Bullying Is Everyone’s Problem

Bullying Is Everyone’s Problem

by Fiona Bramzell
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There is no doubt that bullying is a problem which has been around for a long time – within all forms of human interaction, there have always been those that not only feel superior to others but feel the need to demonstrate this at any cost. Where bullying was once mostly confined to the schoolyard, now more and more children are plugged in to the internet. This has made the problem significantly worse, becoming more insidious, dangerous and sometimes even fatal.

By now, most people will have heard about the B.C. girl who, having been relentlessly bullied for a number of years online, combined with her allegedly fragile state of mental health, felt it was necessary to end her own life. Sadly, she is certainly not the first to do this and will not be the last. While it is impossible to find any shred of positivity in the current situation, the fact is that social media allows more people to become aware of the severity of the problem. Although bullying will likely never be completely eliminated, this may lead to concrete measures being taken to severely diminish it over time.

While it is obvious that the bully and the bullied are the central players, the problem of bullying is far-reaching, affecting family, friends, entire schools and workplaces. It is no surprise that the majority of people who are aware that some form of bullying is taking place are more likely to ignore it rather than take action. However, it is a fact that by becoming involved, whether simply standing up to the bully on behalf of the victim or making friends with the victim (who are often in great need of friends), the bully will think twice about his or her actions. Of course, this is not always the case and sometimes a greater degree of intervention is needed.

The first step for anyone being bullied, or for those that suspect it is happening to someone, is to speak up. It is widely believed, particularly among kids, that ‘telling’ is akin to ‘tattling’ which is just not the case. The fear also may be that by telling someone they may inadvertently make the problem worse by angering the bully. While this is a genuine concern, it certainly should not be a reason to remain silent. Making bullying known through Facebook or some other form of social media may not always be the best idea as this can leave the victim open to even more abuse and torment from anonymous comments made by online bullies and ‘trolls’. Even if the victim is reluctant to speak up, they can still get support through one of the many anti-bullying organizations that exist online such as www.kidshelpphone.ca, www.pinkshirtday.ca and www.antibullying.net.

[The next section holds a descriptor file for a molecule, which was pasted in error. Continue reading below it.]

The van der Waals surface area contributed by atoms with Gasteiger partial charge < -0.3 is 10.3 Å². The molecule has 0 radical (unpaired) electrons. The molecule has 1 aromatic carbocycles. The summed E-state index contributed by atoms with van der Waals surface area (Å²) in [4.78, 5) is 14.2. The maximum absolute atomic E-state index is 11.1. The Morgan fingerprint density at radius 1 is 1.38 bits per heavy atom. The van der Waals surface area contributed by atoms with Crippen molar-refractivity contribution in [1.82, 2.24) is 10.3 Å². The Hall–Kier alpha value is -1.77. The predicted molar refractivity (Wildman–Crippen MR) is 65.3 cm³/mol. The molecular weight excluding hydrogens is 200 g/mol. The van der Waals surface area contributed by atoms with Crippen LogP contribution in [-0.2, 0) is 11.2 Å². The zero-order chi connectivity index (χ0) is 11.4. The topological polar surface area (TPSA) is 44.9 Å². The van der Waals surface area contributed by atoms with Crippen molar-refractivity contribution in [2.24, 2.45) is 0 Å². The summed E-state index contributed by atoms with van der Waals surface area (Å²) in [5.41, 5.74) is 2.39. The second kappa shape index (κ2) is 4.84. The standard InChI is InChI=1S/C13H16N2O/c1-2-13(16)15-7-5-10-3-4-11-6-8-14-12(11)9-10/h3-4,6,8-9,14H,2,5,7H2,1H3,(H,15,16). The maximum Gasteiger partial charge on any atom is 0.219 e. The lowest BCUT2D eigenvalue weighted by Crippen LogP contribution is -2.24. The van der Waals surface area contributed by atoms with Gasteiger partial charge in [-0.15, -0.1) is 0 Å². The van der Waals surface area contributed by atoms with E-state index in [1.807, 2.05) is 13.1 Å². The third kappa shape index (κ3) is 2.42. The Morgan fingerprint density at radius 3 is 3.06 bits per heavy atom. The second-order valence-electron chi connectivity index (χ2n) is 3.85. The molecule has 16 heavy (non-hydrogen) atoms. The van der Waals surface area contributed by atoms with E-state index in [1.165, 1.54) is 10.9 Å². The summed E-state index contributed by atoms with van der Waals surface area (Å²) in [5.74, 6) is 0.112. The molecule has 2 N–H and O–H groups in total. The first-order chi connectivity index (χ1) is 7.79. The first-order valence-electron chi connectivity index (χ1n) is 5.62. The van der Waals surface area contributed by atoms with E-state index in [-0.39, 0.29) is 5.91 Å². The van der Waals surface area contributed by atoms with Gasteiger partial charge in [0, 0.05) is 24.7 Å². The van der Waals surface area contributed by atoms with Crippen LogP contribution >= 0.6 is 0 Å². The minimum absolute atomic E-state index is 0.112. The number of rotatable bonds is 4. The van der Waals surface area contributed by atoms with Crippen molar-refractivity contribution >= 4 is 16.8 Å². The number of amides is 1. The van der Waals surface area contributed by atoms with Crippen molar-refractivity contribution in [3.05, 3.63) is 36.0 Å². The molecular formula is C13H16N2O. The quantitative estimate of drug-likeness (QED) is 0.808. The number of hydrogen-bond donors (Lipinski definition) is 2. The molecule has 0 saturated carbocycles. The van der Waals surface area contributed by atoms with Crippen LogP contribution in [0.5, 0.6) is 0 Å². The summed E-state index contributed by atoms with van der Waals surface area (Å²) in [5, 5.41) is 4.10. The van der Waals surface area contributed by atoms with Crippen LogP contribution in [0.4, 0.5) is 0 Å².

While it is obviously the victim of bullying that requires the most immediate help, one shouldn’t forget that by letting them continue their behaviour, the bully’s future can also be put in jeopardy. It is rare that a bully simply bullies for the sake of it and by getting help early on they can avoid problems later in life. According to Free From Bullies, 60% of adults aged 18-24 who once bullied end up with criminal convictions, a fact that can have an effect on society and the economy as a whole.

There is no simple solution to the problem of bullying and it is very sad that even adults who should know better can be just as guilty as children. The problem will not be stamped out overnight, but through talking, understanding and, most importantly, taking action, we can make small steps to fight back.


Currently there is one comment:

  1. Toronto Catholic District School Board says:

    Very good article Fiona, bullying is a big thing in school. Even I get bullied, A LOT!
    This article help me know even more on how to stand up for myself.

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